Associated Genealogies of the Soviet Space Program (Part II)

Dmitri Prieto

Yuri Gagarin

When I was born and they told me about him, Yuri Gagarin was already both history and myth, because by then he had unfortunately died in a stupid flight training accident (which as a little boy I had thought he had been killed during a space flight, but they quickly explained to me that this was not the case).

In school, for me his personality inhabited that space of mythical heroes who are chronologically close to us and whose effigies help to distinguish “our” time from “when we had still not been born.”

Those are times so near, so similar and yet so different.  Likewise there were mythical heroes so similar, so near and so different; individuals such as Gagarin, Che and Camilo Cienfuegos – each of whom ended up missing under mysterious circumstances.

The Soviet program was cosmonautic (and not astronautic) in the universal sense implied in communing with the cosmos, an inheritance of the “Russian cosmologist” (as historians describe his ideas) Nikolai Fyodorov, a heretic to utopian Christians and a utopian idealist to orthodox Marxists.

However, a religious-Russian character prevailed in the space program through the imagination, that inheritance that made Korolev trace circular contours for the small living spaces in his capsules.  Soviet candidates training to become pilots stood out in comparison to those of the USA in their psychological preparation and in their abilities to cope in adverse environments, reminiscent of religious ascesis.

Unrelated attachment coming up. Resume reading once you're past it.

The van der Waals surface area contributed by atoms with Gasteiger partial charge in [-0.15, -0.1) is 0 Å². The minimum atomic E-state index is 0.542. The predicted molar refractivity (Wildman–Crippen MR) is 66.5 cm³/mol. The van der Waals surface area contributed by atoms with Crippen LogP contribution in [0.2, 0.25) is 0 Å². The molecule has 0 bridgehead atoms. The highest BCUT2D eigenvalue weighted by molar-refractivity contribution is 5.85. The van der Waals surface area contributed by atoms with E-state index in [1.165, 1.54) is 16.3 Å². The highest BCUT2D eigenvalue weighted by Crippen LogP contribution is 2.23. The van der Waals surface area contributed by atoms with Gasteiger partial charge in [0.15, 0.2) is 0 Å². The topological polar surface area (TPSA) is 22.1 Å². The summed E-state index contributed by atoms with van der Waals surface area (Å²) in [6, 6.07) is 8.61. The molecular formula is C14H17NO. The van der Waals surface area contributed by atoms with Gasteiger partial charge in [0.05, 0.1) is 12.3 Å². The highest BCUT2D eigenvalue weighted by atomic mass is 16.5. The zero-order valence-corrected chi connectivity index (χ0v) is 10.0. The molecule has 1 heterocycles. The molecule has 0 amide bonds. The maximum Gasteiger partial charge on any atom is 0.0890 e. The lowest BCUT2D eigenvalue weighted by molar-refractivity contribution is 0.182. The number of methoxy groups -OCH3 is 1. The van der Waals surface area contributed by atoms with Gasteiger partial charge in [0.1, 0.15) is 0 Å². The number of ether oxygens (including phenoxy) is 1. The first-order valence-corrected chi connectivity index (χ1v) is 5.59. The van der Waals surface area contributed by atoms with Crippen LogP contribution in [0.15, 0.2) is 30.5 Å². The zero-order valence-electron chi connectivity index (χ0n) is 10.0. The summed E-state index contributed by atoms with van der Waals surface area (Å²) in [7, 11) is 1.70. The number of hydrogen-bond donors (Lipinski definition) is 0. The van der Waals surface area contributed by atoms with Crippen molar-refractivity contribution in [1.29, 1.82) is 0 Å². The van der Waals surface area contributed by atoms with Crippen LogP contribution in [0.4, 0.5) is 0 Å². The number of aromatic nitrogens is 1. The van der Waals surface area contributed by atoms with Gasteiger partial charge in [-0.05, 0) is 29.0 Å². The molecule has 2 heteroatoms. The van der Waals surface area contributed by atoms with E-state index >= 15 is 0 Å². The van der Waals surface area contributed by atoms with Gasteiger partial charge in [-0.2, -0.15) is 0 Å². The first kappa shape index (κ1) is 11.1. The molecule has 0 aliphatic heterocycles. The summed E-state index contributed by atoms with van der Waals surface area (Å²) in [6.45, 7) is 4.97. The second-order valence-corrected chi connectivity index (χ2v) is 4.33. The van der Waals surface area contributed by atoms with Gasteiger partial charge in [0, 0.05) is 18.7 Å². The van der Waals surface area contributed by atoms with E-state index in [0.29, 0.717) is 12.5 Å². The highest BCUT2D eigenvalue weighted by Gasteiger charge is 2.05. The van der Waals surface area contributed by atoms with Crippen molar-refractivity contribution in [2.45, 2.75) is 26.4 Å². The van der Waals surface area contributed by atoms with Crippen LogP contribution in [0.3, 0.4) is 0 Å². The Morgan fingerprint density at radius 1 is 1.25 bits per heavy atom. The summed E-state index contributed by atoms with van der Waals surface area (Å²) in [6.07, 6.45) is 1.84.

But in their interpretation, stereotypes dominate: the BBC speaks of the “tortures” while a news “commemoration” on TV Russia Today alleges a hyper-rivalry to be “No. 1,” one in which Gagarin came out the winner due to his “charisma” (it would be necessary to see if such a sense of “torture” or “hyper-rivalry” existed for the first cosmonauts or if these are interpretations of contemporary capitalism).

Although it’s known that Korolev chose Gagarin for the first flight because of his charisma, it seems that the fraternity at the interior of the first “cosmic troop” was not a mere propagandistic lie…

The conquest of space is recorded as one of the landmarks in the search for an increasingly self-repentant sense of humanity.  Perhaps 50 or 150 years after Sputnik, Vostok 1 or Apollo 11, more than scientific, technological, economic or political-ideological events, they will be remembered as parts of an epic artistic odyssey.

It’s absolutely certain that Gagarin’s smile and the unsurpassed budgetary expenditures that the Apollo program meant for the USA formed part of the operations of the superpowers in the middle of the Cold War.  That last one — that of lunar conquest — was in fact the most expensive political propaganda campaign in all of human history.

But, after everything was said and done, we wanted to remember the 20th century for something more than atomic bombs or concentration camps.  So its artistic voice came to us more coherently in the space epic than in the mass culture of comics and pop-stars or in avant-garde monsters like the black square of Malevich or the merde d´artiste Manzoni.

It was not by chance that “Space Odyssey” and “Solaris” — movies inspired by the cosmic theme — are probably the film creations of the century in terms of their most deeply touching our senses.

The leader of the bureaucratized Communist Party of the Soviet Union, Nikita Khrushchev, was not wrong when answering the question of the Nobel Committee about who was the author of the Sputnik program.  He responded: “The Soviet people!”

It’s that to make it to outer space is a work that’s necessarily collective, and in the large-scale technological conquests of the last half century that was revealed with much greater clarity in whatever master creation of the most celebrated artists.

But universal fraternity continues to be a dream.  The mission of the resurrection continues, deferred until better times.